In a Boston Phoenix interview with director Amir Bar-Lev Peter Keough asks “I was reading that you had your own Pat Tillman for a while there. That he was sort of this subversive lefty.” The director replies, “Oh yeah, I said that on one occasion. . . . It’s the way that everybody who admires Pat Tillman also kind of wants to own him for themselves.” It may seem ungrateful to complain about “The Tillman Story” when it gives us so much to think about with regard to Pat Tillman the man, the workings of the U.S. military and our own culture’s yearning for heroes. But Bar-Lev’s breezy side-stepping of his earlier statement about Tillman’s possible subversiveness plays fast and loose with the material he presents in his film. What we see there suggests that the filmmaker did not follow the journalistic dictum ‘go where your evidence takes you.’
For the movie’s interviews and information point inescapably to the conclusion that Tillman was murdered, not by ‘friendly fire’ or in ‘the fog of war’ but knowingly and intentionally. A calamitous story unfolds about a platoon split in two, with one part, led by Tillman, advancing, and the other circling behind, until it catches up with the first and platoon members machine-gun Tillman to death. The interviews show that he was murdered by people who ate with him and slept with him, who must have recognized him while they shot at him, since they shot from a plain-sight distance of forty yards away and while he shouted to identify himself to them, “I’m Pat Tillman. I’m Pat fucking Tillman.”
Some reports on the Internet quote doctors who examined Tillman’s body after his death as saying that Tillman was shot from as close as ten yards away and that the bullets did not hit his body randomly, as might be expected in the fog of war, but were aimed specifically at his head. Some sites suggest that a U.S. government sniper was planted in Tillman’s unit specifically to kill him. It’s not clear why the doctors who were prevented from filing a report about their findings were not interviewed in Bar-Lev’s film, but perhaps they were unwilling or unable to make themselves available to him. Almost certainly there was no one available to interview about the sniper theory.
But what it seems cannot be gainsaid, based on the interviews that Bar-Lev did obtain, is that Tillman was murdered intentionally. How else to explain the fact that he was shot with such deliberateness, according to testimony from platoon-mate Private Bryan O’Neal who crouched next to him, that his head was severed from his body and he was decapitated?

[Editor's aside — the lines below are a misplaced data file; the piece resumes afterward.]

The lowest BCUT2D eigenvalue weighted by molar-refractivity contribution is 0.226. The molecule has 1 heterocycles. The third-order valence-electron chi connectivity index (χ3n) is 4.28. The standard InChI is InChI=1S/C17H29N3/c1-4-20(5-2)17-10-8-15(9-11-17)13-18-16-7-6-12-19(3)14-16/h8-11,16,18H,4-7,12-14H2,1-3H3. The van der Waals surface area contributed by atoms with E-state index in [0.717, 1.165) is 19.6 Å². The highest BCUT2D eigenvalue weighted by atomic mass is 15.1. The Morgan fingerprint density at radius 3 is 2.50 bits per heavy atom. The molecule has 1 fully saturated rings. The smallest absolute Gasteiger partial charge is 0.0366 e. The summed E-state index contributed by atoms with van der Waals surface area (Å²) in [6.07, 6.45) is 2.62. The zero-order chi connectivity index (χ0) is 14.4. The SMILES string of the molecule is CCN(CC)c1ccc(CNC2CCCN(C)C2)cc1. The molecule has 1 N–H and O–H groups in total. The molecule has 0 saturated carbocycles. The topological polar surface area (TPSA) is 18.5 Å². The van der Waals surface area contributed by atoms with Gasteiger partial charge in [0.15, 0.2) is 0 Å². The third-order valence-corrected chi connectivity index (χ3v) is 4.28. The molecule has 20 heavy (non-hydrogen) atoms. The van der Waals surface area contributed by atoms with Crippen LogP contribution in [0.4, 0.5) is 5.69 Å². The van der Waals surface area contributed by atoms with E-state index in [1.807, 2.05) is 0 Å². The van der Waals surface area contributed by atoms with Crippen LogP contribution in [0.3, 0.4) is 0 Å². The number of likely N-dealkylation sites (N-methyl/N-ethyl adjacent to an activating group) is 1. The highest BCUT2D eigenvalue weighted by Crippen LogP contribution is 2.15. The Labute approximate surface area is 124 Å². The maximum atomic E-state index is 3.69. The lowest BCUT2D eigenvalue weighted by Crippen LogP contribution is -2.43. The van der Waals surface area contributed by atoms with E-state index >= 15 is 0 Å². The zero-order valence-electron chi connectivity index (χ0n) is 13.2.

In light of this testimony, it’s puzzling that the film includes no footage of Bar-Lev interviewing the platoon mates about the atmosphere in the unit and the attitude of other unit members towards Tillman. In any event, the question that seems inevitable is: Why did Tillman’s platoon mates want to kill him? There is a sense of mystery here that brings to mind Iago’s speech about Cassio in Act 5 of Othello, ‘He hath a daily beauty in his life/That makes me ugly.’ Tillman’s natural grace comes through in every frame in which he appears, and grace of that kind can inspire generalized but deadly envy. But there is also, as was bruited about the Internet, the possibility that he was killed because he no longer believed in the war and the U.S. military could not tolerate the thought that Tillman might come home from Afghanistan an acutely embarrassing anti-war spokesman.
Testimony given in the film shows that when Tillman came home from his first tour of duty, he confessed to having become disillusioned with the war in Iraq. Another piece of information about Tillman that emerges in the film is that prominent war critic Noam Chomsky was among the authors he studied. A web search revealed that Tillman had made plans to meet with Chomsky after his Afghanistan tour, which Chomsky confirmed. Chomsky’s is another interview that could have immeasurably enriched this movie.
Another mistake that Bar-Lev makes is to become spokesperson for the Tillman family. Instead, the family should have been included in the same kind of usually probing investigative interviews that the filmmaker conducted with others. Bar-Lev seemingly accepts at face value Tillman’s mother’s anger at the military for having lied about her son, without drawing her out.
But in our time, a certain level of government deceit and cynicism have, sadly, come to be expected. Surely it is the nature of the lie told by the government that so deeply galls and aggrieves Mary ‘Dannie’ Tillman and the rest of the family. The filmmaker might have asked her, ‘what precisely was so upsetting about the generals’ lying?’ If Bar-Lev had put this question, the meaning for us of the military’s exploitation of Tillman in death would have become explicit, rather than oblique, as it is now in the movie. Dannie Tillman’s son was murdered a second time by being turned into an icon of heroism for a cause in which he no longer had faith. That is the lie at the heart of Tillman’s story: a grievous double extinction of his life.